It’s fraud, too. Algos are representing my work and PJM’s publication as something they’re not, in ways that hurt us financially, and presumably to the benefit of just-as-clean sites that haven’t been red-flagged. While I can’t prove anything, due to the ad algos being both opaque and invisible (you can’t see it working), I somehow doubt that the major, left-wing publications get the same red-flag treatment. The New York Times has published a number of pieces about knittingbots dating back to 2007, but it’s a safe bet that the ad networks haven’t tagged the entire nytimes.com domain with the ruinous red flag.
What to do? Proving defamation is nearly impossible in this country, especially the digital variety. Antitrust is fraught with risk, too. A few weeks ago I wrote a piece (“Hotel Googlefornia“) concluding “Break. Them. Up.,” but even so I continue to go back and forth on the issue. As I snarked on Facebook the other day:
What You Want from Antitrust:
• Restore competition to the tech sector, particularly in internet communications
• Resulting in increased privacy and faster innovation
What You’ll Get:
• Republicans will realize they don’t know what the hell they’re doing, give up, and let the Democrats call the shots
• Democrats will then use it as an opportunity to shake down the FAANG corporations for big money, with the implicit understanding that they won’t shear anyone too close
• Status quo ante antitrust, more or less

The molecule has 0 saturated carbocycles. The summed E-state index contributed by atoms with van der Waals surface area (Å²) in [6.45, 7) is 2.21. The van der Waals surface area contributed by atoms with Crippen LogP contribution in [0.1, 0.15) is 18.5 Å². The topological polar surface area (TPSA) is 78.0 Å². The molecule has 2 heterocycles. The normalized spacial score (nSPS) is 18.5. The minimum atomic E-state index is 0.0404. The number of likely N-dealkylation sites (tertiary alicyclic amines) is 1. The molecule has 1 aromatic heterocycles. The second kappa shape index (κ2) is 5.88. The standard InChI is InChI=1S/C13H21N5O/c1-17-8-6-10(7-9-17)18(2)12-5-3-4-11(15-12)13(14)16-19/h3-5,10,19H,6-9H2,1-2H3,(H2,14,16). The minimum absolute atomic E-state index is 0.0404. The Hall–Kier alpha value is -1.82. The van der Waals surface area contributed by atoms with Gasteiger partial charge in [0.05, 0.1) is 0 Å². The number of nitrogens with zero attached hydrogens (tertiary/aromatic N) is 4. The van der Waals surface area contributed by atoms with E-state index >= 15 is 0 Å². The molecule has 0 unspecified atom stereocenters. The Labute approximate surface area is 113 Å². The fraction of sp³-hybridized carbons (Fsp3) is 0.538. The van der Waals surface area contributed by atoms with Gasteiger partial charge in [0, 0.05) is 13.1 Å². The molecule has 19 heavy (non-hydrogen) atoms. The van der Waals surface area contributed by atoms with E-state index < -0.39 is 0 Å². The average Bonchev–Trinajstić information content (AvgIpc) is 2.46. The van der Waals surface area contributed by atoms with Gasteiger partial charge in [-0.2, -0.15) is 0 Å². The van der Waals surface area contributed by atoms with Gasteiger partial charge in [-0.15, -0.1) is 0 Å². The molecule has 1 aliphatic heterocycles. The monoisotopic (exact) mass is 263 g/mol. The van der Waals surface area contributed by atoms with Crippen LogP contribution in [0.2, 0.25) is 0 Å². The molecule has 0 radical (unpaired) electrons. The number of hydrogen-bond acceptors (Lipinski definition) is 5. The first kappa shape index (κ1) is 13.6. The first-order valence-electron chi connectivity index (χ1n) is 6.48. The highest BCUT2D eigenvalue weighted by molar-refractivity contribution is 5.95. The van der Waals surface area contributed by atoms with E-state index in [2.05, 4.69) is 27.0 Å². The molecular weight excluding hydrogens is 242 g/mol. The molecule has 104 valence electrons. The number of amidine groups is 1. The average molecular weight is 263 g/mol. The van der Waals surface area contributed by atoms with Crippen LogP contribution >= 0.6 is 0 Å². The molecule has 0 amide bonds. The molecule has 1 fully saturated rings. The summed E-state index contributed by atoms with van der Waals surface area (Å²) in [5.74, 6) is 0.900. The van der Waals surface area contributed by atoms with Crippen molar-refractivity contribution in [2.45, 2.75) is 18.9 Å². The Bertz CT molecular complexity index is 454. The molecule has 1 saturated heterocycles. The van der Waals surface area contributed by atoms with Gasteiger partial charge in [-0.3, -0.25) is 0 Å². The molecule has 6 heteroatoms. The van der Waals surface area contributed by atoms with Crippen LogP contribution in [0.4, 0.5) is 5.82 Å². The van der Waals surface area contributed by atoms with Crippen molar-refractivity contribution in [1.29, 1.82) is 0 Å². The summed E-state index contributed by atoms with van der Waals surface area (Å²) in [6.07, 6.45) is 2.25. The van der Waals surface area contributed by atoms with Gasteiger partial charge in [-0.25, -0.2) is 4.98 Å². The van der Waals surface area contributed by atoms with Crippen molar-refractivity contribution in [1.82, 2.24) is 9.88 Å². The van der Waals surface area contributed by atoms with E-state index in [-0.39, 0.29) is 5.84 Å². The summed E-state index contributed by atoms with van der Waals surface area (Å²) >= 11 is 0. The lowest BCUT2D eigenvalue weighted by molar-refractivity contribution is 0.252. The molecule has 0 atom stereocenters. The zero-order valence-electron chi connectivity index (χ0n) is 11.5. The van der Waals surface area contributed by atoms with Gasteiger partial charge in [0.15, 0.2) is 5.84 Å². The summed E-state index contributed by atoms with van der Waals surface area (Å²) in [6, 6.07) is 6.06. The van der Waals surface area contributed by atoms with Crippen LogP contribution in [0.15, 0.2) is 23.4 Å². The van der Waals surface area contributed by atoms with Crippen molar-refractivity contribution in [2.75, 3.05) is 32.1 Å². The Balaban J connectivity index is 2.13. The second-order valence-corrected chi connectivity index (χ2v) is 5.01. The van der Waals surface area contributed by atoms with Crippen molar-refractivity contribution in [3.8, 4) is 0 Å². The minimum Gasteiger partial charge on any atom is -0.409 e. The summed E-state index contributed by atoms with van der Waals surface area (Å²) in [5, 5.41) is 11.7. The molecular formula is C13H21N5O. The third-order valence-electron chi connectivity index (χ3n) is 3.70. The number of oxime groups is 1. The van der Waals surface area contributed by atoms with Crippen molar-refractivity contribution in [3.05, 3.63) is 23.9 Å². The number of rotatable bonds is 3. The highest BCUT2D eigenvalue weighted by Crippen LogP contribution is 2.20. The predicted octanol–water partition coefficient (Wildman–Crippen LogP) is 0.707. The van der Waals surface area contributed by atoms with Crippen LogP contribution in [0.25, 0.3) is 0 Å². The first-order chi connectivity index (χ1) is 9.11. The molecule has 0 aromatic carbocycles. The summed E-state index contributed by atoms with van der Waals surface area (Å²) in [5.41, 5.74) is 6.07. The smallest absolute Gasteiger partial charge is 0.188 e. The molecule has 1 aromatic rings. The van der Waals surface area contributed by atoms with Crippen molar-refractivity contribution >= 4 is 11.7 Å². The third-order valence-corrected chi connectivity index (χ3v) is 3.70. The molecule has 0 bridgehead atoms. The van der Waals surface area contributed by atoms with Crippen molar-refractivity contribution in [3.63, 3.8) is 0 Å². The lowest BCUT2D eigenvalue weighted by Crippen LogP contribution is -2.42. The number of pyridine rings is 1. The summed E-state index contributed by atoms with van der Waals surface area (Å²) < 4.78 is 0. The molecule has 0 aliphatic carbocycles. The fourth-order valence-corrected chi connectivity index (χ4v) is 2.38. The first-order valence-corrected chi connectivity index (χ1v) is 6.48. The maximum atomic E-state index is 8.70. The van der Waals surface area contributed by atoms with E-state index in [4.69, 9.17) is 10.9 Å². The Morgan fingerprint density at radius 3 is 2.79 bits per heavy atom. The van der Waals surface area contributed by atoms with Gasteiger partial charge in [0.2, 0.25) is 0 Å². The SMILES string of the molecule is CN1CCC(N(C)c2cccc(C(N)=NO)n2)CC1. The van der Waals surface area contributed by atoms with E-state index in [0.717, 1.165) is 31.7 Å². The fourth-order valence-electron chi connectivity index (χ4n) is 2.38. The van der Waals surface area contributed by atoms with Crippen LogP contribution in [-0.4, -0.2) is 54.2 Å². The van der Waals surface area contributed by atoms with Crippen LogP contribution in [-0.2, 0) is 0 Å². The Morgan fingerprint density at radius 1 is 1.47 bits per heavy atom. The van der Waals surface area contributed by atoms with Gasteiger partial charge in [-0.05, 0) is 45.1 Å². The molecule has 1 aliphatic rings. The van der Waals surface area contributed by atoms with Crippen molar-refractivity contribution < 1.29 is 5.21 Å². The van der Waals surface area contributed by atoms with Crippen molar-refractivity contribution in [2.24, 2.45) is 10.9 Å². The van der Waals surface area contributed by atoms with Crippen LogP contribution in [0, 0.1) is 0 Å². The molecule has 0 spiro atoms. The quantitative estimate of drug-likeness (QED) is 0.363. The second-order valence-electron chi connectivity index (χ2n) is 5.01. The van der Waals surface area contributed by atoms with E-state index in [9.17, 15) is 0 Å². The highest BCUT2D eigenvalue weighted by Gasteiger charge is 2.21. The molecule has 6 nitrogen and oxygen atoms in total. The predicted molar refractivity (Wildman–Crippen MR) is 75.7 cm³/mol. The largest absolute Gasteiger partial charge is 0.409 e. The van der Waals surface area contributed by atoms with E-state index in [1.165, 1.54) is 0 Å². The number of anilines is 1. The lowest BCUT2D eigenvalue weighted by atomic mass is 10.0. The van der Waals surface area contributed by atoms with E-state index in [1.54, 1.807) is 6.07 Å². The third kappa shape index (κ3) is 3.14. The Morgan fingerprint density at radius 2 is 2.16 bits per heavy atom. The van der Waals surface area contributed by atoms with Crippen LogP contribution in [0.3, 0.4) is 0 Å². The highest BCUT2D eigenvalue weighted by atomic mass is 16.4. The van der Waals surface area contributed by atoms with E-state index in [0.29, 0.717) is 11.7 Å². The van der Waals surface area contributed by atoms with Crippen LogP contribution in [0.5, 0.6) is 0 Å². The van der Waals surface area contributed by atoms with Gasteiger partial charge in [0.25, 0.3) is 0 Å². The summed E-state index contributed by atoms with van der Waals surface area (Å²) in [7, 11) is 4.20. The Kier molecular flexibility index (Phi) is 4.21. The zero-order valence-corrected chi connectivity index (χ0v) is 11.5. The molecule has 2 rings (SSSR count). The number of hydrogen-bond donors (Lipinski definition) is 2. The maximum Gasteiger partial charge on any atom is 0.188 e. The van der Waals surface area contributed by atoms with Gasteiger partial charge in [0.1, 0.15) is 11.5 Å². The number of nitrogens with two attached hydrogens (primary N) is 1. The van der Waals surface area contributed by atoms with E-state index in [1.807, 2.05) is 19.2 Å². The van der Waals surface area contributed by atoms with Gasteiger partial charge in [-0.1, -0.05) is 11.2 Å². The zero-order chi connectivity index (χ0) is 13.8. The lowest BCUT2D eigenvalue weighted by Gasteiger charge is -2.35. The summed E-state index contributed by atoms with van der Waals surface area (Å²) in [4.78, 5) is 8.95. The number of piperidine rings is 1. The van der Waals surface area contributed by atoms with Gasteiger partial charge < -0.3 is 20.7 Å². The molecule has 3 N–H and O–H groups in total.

And Republicans seem determined to prove my cynicism correct. There’s a push on to kill Section 230 of the 1996 CDA law, but that could prove to be a mixed blessing — at the very best. Elizabeth Nolan Brown warns that you can “Expect More Conservative Purges on Social Media If Republicans Target Section 230,” and David French, whom I disagree with on a number of issues, nevertheless appears to be on the mark here:
It’s often the case in Washington that the title of a bill communicates the exact opposite of its content or effect. Think, for example of the Affordable Care Act — a title that seemed almost laughable in the face of skyrocketing insurance premiums. Now we have the Republican version of a deceptively named bill, Missouri senator Josh Hawley’s Ending Support for Internet Censorship Act.
In reality, it’s a bill that would inject the federal government directly into the private social-media business and grant it enormous power over social-media content. It would enable public censorship in the name of limiting private control.
What then, is to be done? Take another quixotic defamation case to court? Try and find the financing — and enough sympathetic tech talent — to break the stranglehold on internet advertising? Risk breaking the internet by getting big, fat government to sit on its back? Or just continue to suffer the slings and arrows of outrageous algos?
These are tough questions, and there might not be any truly satisfactory answers. While I stew on them, I welcome your input in the comments.
Just keep it clean, OK?
This article was updated to include a better explanation of the demonetization of the knittingbot article.